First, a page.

Overview

Typically, a manufacturer is a business that purchases raw materials, processes those materials causing a physical or chemical change to them, ultimately selling the finished goods to third parties. However, as a recent administrative hearing decision in Texas confirmed, some non-traditional manufacturers may yet qualify for the manufacturing exemption from sales tax.

 

Facts

Taxpayer is a pipe threader. It purchased threading equipment designed to make grooves in new plain-ended oilfield casings, claiming the manufacturing exemption on its purchases of the equipment. The casings were owned by third party distributors who would then sell the pipe to businesses involved in oilfield exploration.

 

Tax Division’s Argument

Tax Division (division) contended taxpayer was ineligible for the manufacturing exemption as it did not own the casings. In addition, division disputed taxpayer’s claim that manufacturing was performed, alternatively asserting that the casings were only remodeled.

 

Decision

Administrative Law Judge (ALJ) announced determination for taxpayer. In its decision, ALJ noted division’s error in its assertion that taxpayer was required to own the property it performed services on in order for exemption to apply. ALJ clarified that manufacturing exemptions can be claimed by a person who either sells the product being processed or who sells the processing itself. While the product being manufactured must be for ultimate sale, the statute does not specify any ownership requirements for the manufactured property.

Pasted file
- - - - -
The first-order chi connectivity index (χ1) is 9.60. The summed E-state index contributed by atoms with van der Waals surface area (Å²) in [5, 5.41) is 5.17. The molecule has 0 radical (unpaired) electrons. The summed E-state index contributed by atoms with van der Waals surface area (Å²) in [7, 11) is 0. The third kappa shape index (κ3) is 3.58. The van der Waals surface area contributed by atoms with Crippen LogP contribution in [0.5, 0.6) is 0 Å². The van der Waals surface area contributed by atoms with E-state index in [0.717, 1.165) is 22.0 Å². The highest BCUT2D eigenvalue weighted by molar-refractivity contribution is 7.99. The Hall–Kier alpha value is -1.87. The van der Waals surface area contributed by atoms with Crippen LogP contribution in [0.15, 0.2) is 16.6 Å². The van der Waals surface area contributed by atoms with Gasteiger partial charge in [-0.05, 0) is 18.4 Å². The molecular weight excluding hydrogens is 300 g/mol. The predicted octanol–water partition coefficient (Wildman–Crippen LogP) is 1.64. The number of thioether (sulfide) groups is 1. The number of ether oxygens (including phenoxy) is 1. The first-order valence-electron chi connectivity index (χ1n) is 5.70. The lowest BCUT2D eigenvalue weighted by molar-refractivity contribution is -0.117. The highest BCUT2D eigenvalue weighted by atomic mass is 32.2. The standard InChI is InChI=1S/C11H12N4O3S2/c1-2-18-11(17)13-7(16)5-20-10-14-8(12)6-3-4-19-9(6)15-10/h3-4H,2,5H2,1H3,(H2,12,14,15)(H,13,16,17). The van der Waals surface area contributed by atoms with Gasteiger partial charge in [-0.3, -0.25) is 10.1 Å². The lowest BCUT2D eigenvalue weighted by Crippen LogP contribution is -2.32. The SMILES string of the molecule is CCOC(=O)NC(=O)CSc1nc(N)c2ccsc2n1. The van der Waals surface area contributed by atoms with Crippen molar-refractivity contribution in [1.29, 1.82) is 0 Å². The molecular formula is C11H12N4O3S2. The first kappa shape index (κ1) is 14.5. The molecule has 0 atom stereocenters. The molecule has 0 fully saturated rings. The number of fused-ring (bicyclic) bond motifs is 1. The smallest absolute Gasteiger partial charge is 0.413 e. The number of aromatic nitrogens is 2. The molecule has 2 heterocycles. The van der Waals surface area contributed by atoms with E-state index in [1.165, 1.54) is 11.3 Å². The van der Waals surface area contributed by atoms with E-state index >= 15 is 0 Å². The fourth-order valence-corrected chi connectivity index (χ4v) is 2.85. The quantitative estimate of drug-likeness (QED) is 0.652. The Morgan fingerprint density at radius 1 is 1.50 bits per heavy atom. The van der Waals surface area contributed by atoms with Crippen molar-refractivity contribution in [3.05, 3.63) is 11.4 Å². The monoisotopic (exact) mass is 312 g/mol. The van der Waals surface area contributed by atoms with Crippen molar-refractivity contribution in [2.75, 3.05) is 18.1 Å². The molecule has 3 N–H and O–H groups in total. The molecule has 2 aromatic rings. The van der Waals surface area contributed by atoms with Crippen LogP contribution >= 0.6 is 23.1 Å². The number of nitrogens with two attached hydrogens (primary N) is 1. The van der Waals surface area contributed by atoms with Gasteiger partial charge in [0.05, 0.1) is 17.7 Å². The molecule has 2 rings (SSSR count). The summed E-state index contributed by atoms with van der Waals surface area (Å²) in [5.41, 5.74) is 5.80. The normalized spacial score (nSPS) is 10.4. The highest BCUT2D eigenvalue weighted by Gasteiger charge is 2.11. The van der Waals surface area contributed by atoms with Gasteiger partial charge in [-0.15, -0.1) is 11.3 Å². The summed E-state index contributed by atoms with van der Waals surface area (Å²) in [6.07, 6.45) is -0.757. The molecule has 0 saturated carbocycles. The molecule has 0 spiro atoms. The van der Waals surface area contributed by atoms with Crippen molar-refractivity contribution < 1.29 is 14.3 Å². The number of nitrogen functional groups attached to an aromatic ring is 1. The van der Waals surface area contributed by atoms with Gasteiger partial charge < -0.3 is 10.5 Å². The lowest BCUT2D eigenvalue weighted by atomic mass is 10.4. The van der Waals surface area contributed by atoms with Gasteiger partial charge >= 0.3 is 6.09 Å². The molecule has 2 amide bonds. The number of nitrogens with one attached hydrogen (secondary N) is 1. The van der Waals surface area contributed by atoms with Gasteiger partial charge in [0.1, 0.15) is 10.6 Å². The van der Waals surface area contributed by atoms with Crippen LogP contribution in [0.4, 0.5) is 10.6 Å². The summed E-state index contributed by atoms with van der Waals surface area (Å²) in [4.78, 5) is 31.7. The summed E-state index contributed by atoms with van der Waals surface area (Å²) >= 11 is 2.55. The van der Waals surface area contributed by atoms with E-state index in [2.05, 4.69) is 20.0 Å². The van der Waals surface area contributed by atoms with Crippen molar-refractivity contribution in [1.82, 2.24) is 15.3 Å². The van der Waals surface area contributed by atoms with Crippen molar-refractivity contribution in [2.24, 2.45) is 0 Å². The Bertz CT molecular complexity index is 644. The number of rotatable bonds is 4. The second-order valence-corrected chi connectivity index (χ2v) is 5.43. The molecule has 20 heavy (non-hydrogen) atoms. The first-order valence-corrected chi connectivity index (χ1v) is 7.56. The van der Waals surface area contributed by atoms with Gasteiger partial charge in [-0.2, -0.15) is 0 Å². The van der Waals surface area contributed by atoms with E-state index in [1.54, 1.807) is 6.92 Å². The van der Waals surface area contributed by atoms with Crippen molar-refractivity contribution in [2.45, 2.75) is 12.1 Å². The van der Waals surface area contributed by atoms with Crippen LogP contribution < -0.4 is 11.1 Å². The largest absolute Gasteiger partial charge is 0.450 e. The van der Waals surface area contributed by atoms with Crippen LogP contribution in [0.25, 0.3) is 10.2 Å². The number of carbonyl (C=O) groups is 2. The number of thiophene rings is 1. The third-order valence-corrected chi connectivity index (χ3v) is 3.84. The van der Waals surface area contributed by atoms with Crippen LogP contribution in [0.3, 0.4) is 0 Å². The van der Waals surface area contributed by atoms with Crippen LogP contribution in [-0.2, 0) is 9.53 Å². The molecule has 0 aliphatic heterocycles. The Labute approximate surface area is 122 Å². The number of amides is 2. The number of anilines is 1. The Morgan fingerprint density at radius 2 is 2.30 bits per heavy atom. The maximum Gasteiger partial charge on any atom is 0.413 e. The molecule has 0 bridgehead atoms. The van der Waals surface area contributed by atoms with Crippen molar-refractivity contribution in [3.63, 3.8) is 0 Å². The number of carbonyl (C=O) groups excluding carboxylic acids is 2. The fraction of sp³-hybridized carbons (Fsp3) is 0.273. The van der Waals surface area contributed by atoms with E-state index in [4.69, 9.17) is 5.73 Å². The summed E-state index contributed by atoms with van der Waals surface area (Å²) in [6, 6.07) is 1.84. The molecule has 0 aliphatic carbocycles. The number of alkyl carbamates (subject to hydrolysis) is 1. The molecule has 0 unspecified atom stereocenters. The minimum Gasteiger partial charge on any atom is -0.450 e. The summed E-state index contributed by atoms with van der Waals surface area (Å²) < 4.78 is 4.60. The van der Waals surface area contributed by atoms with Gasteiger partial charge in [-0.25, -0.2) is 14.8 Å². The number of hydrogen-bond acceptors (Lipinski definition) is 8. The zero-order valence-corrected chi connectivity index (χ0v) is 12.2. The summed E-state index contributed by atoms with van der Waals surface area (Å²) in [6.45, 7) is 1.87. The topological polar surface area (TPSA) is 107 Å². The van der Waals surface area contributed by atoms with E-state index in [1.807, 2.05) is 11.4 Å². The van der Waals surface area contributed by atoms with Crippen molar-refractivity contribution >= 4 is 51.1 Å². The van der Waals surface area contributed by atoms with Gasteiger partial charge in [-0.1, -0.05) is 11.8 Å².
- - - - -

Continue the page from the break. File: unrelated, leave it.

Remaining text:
Further, the statute stipulates that remodeling of tangible personal property occurs without causing the property to operate in a new or different manner. In the instant case, “Threading of oilfield casing causes it to operate in a new or different manner, as the casing could not be attached to other pieces and installed downhole without being threaded.” Thus, division’s claim that taxpayer was only providing remodeling services was misguided.

 

Ramifications

Taxpayers that may provide services in the field of manufacturing – without actually owning the property being processed – may yet qualify for exemption.

As an example, Clarus had a client that was assessed a $70,000 sales tax liability. However, as a sub manufacturer who performed third party services for the manufacturer who owned the property, we successfully argued taxpayer’s eligibility for the manufacturing exemption. Taxpayer was eventually granted a sales tax refund on its purchases of approximately $200,000.

Please contact Clarus Partners if you have any questions about these or any other sales tax related matters.

 

By Steve Hanebutt, CPA

Dallas Office 972-422-4530

stevehanebutt@claruspartners.com

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